until you are sure they are not, and
then it tries to make them good and
true. And it knows you can not make
them good and true by abusing thenr
and saying all kind of unkind thikags.
See the point? If you do not I ami
afraid I can not convince you.
In my next I am going to get dowd
that statute book of the tbwn and tell
you about some more of those city.
laws. I see that another city election..
is about to be held in this good old
town, and I am going to advise the
people to find out where -the candi
dates stand so that we anay know what
to expect of the ones we vote for. It
Is important for this old town to wake
up and do something. It is all right
to have big automobile garages, but
we want to put up the price of cotton
and cotton seed, if we want to do
business at the same stand. I hope
there Is no statute in this town booW
which says that the price in Newberry
must be just a ittle .below Pomaria
and Chappells. If I find it I am going'
to ask that it be put in the categorf
with some of the other laws and over
looked for the present at least,
Then I am goin t6ask counci if it
thinks it adds to the appearance of
west Main street to leavie those old
burned buildings standing and what
impression it thinks they make -an the
stranger as he'enters the city for' the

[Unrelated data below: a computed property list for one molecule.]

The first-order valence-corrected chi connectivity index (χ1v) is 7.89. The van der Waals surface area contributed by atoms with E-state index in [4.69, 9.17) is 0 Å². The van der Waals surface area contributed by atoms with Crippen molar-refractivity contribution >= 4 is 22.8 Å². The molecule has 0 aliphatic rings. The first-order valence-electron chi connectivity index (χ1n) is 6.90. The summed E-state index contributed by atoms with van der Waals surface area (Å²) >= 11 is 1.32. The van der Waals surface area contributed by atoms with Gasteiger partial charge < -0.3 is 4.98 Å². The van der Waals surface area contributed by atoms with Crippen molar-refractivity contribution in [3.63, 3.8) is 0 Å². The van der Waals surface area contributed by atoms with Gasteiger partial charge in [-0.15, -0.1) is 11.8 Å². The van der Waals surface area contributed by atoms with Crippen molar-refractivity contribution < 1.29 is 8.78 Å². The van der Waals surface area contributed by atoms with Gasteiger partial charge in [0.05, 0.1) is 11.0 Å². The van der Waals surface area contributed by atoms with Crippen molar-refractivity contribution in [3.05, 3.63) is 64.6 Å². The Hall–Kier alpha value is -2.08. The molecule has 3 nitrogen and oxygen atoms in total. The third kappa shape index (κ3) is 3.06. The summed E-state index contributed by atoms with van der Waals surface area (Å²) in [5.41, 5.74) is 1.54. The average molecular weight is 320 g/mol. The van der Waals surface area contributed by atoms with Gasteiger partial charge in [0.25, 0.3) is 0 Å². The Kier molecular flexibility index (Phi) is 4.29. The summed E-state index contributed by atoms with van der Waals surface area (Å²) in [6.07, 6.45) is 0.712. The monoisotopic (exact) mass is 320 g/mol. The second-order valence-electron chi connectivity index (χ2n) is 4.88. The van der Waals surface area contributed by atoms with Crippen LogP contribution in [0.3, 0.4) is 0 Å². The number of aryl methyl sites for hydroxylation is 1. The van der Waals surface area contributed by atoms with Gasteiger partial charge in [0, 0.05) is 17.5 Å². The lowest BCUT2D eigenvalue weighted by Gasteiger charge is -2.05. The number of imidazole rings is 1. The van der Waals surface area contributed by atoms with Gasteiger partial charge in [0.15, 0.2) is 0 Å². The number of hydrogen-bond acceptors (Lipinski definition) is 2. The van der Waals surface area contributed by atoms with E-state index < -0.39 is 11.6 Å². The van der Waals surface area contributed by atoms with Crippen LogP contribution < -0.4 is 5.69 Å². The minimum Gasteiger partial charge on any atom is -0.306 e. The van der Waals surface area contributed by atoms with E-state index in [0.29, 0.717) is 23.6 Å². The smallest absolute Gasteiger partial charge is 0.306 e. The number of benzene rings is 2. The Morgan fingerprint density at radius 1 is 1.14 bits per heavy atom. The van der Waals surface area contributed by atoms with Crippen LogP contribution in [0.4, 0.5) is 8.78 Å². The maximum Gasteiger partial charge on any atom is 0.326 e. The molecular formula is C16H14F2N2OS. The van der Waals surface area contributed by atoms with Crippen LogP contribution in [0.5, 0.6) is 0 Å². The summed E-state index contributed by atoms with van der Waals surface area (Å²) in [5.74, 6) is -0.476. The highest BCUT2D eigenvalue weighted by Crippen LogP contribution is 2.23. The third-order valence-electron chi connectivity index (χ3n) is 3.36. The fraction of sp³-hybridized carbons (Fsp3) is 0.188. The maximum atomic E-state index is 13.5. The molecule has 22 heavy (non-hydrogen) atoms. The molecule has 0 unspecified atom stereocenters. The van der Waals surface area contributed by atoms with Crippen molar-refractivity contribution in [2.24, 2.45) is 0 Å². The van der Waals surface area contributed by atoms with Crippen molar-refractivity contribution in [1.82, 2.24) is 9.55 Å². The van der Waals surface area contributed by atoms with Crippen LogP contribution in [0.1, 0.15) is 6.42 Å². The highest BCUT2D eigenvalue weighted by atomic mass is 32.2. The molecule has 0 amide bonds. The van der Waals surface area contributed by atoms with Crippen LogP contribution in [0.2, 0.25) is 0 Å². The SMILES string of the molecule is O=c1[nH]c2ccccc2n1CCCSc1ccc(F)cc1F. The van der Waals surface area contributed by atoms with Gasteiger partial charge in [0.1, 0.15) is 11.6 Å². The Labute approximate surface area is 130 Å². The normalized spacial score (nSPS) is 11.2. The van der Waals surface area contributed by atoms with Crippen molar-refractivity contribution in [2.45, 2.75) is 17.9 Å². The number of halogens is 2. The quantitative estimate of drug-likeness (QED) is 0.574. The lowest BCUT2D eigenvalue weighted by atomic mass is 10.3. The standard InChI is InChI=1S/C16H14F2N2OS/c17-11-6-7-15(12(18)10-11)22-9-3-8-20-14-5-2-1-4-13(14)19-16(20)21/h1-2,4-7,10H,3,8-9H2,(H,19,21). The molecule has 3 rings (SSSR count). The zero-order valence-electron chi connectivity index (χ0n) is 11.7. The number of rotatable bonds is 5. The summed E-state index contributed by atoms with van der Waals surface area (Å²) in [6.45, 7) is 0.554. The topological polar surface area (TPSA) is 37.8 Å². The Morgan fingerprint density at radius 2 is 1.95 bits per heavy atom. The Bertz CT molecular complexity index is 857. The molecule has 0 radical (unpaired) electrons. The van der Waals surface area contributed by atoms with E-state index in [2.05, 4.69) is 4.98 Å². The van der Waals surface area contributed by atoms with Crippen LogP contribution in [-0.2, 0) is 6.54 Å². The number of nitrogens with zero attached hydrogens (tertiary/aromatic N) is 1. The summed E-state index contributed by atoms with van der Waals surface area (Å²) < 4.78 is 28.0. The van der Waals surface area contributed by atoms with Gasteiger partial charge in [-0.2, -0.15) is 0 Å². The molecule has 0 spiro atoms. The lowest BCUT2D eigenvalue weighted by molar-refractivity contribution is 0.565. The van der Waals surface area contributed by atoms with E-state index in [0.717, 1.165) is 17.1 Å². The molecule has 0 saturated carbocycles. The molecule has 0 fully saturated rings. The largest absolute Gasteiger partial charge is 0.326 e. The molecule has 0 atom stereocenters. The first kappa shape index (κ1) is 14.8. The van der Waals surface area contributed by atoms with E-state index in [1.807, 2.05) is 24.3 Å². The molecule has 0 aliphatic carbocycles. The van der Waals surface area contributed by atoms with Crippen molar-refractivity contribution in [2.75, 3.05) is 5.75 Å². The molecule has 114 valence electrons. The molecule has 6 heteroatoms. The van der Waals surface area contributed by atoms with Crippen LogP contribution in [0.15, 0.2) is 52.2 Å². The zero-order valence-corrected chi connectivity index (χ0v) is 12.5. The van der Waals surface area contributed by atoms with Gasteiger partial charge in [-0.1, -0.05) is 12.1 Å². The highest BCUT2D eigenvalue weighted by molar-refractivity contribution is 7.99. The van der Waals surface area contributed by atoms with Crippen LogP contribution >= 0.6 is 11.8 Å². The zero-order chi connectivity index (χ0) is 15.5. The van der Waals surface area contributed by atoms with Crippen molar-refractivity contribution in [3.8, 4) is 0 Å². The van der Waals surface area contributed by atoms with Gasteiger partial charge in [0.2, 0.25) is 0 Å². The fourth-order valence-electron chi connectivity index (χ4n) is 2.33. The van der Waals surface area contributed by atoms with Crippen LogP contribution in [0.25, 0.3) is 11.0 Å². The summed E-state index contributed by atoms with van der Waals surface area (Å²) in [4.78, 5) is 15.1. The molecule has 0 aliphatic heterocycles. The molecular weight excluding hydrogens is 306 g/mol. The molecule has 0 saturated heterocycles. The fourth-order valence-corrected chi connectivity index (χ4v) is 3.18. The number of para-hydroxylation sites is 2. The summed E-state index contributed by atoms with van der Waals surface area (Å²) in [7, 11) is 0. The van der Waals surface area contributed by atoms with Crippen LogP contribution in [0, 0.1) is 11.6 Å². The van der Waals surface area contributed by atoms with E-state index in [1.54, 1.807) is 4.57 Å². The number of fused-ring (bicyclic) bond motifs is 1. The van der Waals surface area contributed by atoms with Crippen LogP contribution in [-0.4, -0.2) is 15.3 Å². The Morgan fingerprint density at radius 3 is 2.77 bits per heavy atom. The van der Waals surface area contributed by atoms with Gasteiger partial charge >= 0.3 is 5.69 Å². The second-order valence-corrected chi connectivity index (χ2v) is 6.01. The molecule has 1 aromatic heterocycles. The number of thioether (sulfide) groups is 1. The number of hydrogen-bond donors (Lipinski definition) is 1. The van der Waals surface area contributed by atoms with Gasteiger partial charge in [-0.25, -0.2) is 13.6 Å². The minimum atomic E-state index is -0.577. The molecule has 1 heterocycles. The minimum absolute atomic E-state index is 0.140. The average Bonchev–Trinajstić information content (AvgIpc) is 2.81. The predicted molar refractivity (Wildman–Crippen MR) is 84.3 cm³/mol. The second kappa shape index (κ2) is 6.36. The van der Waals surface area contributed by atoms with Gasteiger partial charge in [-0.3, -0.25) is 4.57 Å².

first time. And then I am going to
ask the editor to put in a w,at-iost
ad for The Idler's park. I can't af
ford to lose it. It cost me too much
labor to have it last or stolen. -
. * * ** * *. -. y
Among the pleasant events of this
week was the porch party given by
Mrs.. W. C. Schenck at her attractive
new home to her sister, Miss Louise
Jonesa~ Miss Jones is soon to enter
Converse -college,- and during the af-.
ternoon notes were written by the
guests to be read by her after her en
trance there. An enjoyable guessing
contest was indulged in, after which
an ice course wag served by Mrs. Scott
and Mrs. Schenck. -Those present
were: Misses Kitty Mayes, Margaret
Burton, Leila Dennis,' Brooksie Den
nis, Lila McCracken, Kate Summer,
Ethel Jones, Marion J'ones, Sara. Sim
mons, Lillian Kihlbr, Mabel William
son, Verna Lane, Lizzie McCracken,
Margaret Davis and. Louise Jones.
Miss Mary Brooks IDennis was hon
ored Tuesday afternoon with a hosi~
ery shower. This, was givien by Mrs..
Robt. E. Leavell. A dozen young la
dies were present and had a most hap
py time. The guests were met at the
door by Miss Sara Simmons and Lu
cille Goggans, and the gifts we're pre
sented by little Miss Nancy Fox,
daintily clad in a hiand-emnbroidered
white dress with pink bows. The
house was decorated in white and
pink, and delightful ice cream a1nd
cake and ipunch were serv'ed the'
Friday evening Miss Mabel William
son will entertain Miss Mar"y Brooks
Dennis with a miscellaneous sbpwe'r.
The Aid society of the Lutheran'
church was entertained Tuesday af-,
Iternoon at the home of Mrs. Theodore
Johnstone in Main street. Cream and
cake were served during the afternoon.
Mrs. R. Y. Leavell wilH be at home
to a large number of friends from 5'
until 7 o'clock Friday afternoon.
Pulaski Lodge, Nso. 20, I. 0. 0. F.
Pulaski lodge, No. 20, L. 0. 0. F.,
will meet Friday night September 15,
at 8 o'clock in 'Klettner's Hall. All
members are asked to attend.
J. Y. Jones,
W. G. Peterson. Noble Grand.